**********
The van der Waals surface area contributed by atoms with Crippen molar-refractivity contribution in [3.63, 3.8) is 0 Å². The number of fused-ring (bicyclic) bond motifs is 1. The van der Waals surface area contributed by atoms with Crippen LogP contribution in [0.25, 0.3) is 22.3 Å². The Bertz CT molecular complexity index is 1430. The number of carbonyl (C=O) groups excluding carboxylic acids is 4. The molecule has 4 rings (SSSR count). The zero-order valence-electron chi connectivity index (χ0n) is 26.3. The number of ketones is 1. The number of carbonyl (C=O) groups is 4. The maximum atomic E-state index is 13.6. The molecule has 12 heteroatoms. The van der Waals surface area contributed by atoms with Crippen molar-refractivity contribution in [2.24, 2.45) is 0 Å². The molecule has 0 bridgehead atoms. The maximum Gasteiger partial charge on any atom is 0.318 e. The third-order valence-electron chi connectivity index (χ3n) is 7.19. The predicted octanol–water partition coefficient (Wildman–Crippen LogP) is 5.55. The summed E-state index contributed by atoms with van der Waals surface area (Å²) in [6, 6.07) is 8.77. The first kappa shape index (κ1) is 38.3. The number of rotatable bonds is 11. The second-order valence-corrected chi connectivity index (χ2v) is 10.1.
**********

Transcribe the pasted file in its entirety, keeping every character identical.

The van der Waals surface area contributed by atoms with Crippen molar-refractivity contribution in [3.63, 3.8) is 0 Å². The number of fused-ring (bicyclic) bond motifs is 1. The van der Waals surface area contributed by atoms with Crippen LogP contribution in [0.25, 0.3) is 22.3 Å². The Bertz CT molecular complexity index is 1430. The number of carbonyl (C=O) groups excluding carboxylic acids is 4. The molecule has 4 rings (SSSR count). The zero-order valence-electron chi connectivity index (χ0n) is 26.3. The number of ketones is 1. The number of carbonyl (C=O) groups is 4. The maximum atomic E-state index is 13.6. The molecule has 12 heteroatoms. The van der Waals surface area contributed by atoms with Crippen molar-refractivity contribution in [2.24, 2.45) is 0 Å². The molecule has 0 bridgehead atoms. The maximum Gasteiger partial charge on any atom is 0.318 e. The third-order valence-electron chi connectivity index (χ3n) is 7.19. The predicted octanol–water partition coefficient (Wildman–Crippen LogP) is 5.55. The summed E-state index contributed by atoms with van der Waals surface area (Å²) in [6, 6.07) is 8.77. The first kappa shape index (κ1) is 38.3. The number of rotatable bonds is 11. The second-order valence-corrected chi connectivity index (χ2v) is 10.1.